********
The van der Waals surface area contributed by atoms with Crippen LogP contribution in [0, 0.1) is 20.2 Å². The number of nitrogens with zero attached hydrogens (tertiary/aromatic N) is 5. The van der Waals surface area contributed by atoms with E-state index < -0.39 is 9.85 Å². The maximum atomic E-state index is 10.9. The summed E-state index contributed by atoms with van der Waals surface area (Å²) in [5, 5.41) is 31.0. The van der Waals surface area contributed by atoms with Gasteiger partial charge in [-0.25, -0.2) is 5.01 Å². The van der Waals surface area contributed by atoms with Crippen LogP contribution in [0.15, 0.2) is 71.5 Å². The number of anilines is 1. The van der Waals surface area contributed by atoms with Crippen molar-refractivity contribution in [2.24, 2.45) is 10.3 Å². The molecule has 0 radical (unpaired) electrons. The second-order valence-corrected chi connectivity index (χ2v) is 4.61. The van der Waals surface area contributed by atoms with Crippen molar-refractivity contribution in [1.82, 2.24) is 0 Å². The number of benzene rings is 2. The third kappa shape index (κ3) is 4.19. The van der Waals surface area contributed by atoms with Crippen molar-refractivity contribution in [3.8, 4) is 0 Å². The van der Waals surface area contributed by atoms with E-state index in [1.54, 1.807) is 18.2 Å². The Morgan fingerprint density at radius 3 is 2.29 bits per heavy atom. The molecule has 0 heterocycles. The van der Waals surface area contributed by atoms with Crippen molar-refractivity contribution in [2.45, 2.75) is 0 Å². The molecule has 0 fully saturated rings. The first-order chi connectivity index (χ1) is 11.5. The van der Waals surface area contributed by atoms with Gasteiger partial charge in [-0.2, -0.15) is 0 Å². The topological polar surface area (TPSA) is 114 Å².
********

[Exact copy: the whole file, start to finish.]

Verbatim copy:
The van der Waals surface area contributed by atoms with Crippen LogP contribution in [0, 0.1) is 20.2 Å². The number of nitrogens with zero attached hydrogens (tertiary/aromatic N) is 5. The van der Waals surface area contributed by atoms with E-state index < -0.39 is 9.85 Å². The maximum atomic E-state index is 10.9. The summed E-state index contributed by atoms with van der Waals surface area (Å²) in [5, 5.41) is 31.0. The van der Waals surface area contributed by atoms with Gasteiger partial charge in [-0.25, -0.2) is 5.01 Å². The van der Waals surface area contributed by atoms with Crippen LogP contribution in [0.15, 0.2) is 71.5 Å². The number of anilines is 1. The van der Waals surface area contributed by atoms with Crippen molar-refractivity contribution in [2.24, 2.45) is 10.3 Å². The molecule has 0 radical (unpaired) electrons. The second-order valence-corrected chi connectivity index (χ2v) is 4.61. The van der Waals surface area contributed by atoms with Crippen molar-refractivity contribution in [1.82, 2.24) is 0 Å². The number of benzene rings is 2. The third kappa shape index (κ3) is 4.19. The van der Waals surface area contributed by atoms with Crippen molar-refractivity contribution in [3.8, 4) is 0 Å². The van der Waals surface area contributed by atoms with E-state index in [1.54, 1.807) is 18.2 Å². The Morgan fingerprint density at radius 3 is 2.29 bits per heavy atom. The molecule has 0 heterocycles. The van der Waals surface area contributed by atoms with Crippen molar-refractivity contribution in [2.45, 2.75) is 0 Å². The molecule has 0 fully saturated rings. The first-order chi connectivity index (χ1) is 11.5. The van der Waals surface area contributed by atoms with Gasteiger partial charge in [-0.2, -0.15) is 0 Å². The topological polar surface area (TPSA) is 114 Å².